“Yeah,” she said, fidgeting with the last bit of sandwich in her fingers. “I just can’t leave Dad alone yet, not when he’s got this whole house to pack up. Henry’s got to get back for work, but I can stay with the boys for a while.” Silence again. She fidgeted, I smoked. The boys had started plucking blades of grass.

“You should stay, too.” Cara finally said, looking over at me. “I think it would mean a lot to Dad.”

“I don’t know,” I said, “I feel like all I do is cause trouble.” Cara’s eyes softened.

“The truth is, we all cause trouble. You’re right you know…all those things you said about Mom.” She didn’t go on. I was surprised, and touched.

“I usually feel like the one who causes all of the problems,” I said, drawing a long breath on my cigarette.

“Well, you and Mom had a lot in common in that way,” Cara said, smiling. “What I mean is, you were always so stubborn like her, but that’s what made you strong. I never felt strong enough to stand up to Mom, even when she was hurting herself, or hurting us.” I looked at Cara. She wasn’t getting emotional, but she hadn’t opened up to me like this for a long time. I kept quiet, not wanting to ruin anything.

“I wish I had said something, though,” she continued. “We all should have said more. Not just to Mom, but to each other. Maybe things would have been different. Maybe Dad wouldn’t be selling the house.” I thought back to what my father had said about how important it was to my mother that the farm stay in the family. I wondered if I would have acted differently if she had been more honest about her feelings. I realized then that maybe my mother had hidden her feelings from us because she didn’t want us to be pressured into a life we didn’t want. Like Dad said, the farm, in spite of all of its sentimental value, just wouldn’t fit into our family now. My mother was the only piece holding it together. Maybe, in her own misguided way, she was trying to help us, and herself, let go.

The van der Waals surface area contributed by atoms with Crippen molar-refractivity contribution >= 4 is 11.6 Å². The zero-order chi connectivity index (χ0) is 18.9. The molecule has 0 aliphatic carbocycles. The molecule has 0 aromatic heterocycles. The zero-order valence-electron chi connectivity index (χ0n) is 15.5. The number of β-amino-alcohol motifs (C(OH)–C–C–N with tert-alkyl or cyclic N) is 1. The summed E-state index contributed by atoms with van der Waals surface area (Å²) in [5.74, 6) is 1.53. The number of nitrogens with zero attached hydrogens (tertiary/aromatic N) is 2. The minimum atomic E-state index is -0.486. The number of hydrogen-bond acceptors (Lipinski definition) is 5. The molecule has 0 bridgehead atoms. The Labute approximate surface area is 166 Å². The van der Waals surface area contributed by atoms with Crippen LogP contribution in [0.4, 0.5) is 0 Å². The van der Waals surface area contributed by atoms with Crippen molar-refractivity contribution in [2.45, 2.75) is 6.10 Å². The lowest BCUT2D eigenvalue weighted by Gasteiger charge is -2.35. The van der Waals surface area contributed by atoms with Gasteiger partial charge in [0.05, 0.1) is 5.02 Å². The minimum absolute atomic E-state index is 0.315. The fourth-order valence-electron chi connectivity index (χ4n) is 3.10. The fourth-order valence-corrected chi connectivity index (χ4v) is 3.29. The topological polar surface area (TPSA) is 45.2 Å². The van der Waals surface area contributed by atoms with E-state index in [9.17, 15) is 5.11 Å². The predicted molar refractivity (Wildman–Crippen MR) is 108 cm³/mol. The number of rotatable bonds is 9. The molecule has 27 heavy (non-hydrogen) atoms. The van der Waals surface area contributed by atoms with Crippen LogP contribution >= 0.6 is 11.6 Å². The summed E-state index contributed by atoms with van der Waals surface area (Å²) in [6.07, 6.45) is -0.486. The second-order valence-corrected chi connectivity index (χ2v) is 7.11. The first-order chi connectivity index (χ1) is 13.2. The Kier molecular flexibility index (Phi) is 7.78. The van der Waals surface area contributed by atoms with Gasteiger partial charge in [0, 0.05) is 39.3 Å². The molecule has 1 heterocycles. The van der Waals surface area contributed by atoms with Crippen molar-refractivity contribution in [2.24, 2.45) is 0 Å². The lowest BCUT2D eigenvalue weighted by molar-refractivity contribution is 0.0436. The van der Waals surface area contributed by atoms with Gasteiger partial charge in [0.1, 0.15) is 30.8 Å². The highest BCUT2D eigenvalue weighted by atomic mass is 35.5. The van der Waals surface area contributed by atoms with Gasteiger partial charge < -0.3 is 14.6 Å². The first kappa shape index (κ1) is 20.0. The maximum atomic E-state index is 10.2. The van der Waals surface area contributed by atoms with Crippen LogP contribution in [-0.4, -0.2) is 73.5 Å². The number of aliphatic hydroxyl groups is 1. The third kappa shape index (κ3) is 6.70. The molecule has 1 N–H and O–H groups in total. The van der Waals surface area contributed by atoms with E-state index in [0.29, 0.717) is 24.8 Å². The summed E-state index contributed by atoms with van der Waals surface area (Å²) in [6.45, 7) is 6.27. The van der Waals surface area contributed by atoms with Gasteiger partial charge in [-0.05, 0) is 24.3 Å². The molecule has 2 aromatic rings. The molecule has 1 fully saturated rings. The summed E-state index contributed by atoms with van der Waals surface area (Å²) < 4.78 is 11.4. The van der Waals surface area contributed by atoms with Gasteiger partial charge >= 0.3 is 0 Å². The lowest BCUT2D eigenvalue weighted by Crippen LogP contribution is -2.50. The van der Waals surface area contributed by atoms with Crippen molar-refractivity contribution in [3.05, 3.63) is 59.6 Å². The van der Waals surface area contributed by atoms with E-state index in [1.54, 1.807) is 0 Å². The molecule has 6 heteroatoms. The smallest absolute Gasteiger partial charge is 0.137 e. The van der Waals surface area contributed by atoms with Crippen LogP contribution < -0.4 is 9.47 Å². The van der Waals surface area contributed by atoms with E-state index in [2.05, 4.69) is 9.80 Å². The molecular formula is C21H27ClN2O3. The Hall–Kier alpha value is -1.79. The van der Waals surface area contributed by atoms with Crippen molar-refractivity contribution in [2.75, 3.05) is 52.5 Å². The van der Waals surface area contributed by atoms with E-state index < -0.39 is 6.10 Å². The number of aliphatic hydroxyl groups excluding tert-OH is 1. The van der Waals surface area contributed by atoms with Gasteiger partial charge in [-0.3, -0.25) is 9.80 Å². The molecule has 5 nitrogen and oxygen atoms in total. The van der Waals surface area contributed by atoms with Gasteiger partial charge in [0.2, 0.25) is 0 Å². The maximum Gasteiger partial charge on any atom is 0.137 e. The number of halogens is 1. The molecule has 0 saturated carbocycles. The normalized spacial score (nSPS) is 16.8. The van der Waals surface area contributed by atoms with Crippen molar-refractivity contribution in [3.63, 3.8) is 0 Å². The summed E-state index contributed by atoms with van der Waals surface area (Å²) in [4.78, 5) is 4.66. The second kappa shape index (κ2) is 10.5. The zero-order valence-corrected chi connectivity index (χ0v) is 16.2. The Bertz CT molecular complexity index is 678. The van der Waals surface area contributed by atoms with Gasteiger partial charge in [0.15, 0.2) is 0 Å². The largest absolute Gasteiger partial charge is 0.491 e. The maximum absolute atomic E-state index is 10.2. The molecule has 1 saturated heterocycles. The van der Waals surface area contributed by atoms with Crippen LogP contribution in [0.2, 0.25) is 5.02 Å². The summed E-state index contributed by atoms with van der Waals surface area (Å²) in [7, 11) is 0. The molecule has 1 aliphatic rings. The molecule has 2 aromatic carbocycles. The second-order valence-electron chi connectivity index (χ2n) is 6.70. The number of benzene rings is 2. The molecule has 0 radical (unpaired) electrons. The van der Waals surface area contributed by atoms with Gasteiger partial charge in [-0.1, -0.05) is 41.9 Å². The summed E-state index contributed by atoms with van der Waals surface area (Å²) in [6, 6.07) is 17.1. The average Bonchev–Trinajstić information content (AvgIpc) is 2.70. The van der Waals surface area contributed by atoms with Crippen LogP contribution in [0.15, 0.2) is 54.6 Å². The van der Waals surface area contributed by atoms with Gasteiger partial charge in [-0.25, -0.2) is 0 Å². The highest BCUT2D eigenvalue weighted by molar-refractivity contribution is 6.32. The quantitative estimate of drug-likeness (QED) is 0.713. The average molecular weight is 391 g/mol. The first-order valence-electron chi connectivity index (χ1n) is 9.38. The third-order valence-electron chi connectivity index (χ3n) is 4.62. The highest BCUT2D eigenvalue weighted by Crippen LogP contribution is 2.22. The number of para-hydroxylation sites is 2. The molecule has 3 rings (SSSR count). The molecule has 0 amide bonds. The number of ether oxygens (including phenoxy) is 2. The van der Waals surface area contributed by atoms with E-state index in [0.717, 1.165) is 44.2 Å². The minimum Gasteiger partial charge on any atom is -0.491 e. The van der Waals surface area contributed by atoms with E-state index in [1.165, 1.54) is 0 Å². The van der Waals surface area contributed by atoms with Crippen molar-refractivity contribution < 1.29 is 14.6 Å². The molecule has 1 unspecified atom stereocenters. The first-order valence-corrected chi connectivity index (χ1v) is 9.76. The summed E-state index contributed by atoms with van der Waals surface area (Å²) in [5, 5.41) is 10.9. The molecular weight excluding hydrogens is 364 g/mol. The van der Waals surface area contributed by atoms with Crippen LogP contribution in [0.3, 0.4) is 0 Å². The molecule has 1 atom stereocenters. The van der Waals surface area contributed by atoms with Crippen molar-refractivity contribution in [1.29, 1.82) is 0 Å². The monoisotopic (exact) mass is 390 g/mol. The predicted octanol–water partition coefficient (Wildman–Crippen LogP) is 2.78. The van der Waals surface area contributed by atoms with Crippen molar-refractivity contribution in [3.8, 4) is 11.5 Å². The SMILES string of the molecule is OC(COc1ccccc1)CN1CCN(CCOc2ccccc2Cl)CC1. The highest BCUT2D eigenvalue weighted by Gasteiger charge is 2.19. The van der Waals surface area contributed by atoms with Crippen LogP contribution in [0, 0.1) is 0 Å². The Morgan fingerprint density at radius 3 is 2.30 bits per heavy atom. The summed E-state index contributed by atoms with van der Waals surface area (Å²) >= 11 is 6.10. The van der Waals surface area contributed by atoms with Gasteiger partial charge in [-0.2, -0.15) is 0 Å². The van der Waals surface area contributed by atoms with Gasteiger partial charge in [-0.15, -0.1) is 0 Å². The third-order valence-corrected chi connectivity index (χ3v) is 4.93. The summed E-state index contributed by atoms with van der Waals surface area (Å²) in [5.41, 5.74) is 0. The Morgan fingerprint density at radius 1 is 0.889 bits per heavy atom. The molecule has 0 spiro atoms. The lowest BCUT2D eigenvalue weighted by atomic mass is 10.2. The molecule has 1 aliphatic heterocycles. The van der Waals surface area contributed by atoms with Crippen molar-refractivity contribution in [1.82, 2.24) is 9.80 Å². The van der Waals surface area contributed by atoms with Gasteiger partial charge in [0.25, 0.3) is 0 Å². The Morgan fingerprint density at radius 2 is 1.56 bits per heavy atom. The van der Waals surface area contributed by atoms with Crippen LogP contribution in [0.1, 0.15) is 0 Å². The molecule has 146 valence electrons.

I looked around at the front yard, at the old tree I knew so well, and I thought about being young and happy here. I remembered the family portrait in the dining room, and the beautiful photo of my mother that had been forgotten in my old bedroom, just as I had forgotten so much about what it meant for us to be a family and to be whole. But maybe we didn’t need the farm to have that again.

“I think part of me will still miss this place,” I said, more to myself than to Cara. But she replied, simply,

“Me too.” We sank into silence as I finished my cigarette and the boys chased each other. The sky was beginning to clear up, and the birds were singing.

Grace emerged suddenly from the front door behind us, followed by my father.

“There you are,” Grace said, sitting on the step next to me. She was eating a sandwich of her own. My father didn’t say anything, but leaned on the railing, looking out on the yard and the road and the now brighter sky. I tossed my cigarette butt on a lower step and ground it with the toe of my shoe. We all remained there for several minutes, not saying anything. For the first time since coming home, I was enjoying being around my family. Then Cara stood up, brushing crumbs off of her lap.

“I’m going to go find Henry. I think he’s still packing up the guest room. Dad, can you watch the boys? You can bring them in whenever you want.” She went inside.

I stood up and leaned on the railing next to my father.

“I’d like to stay a bit longer,” I said, looking out at nothing in particular: dusty driveway, trees, sky. “To help out. If we can’t hold on to this place, I at least want to be here to make sure everything’s taken care of.” I paused, and then said, “I think it would mean a lot to Mom.”

My father turned to me and put a hand on my shoulder. “I think you’re right, Tamara. I think it would.”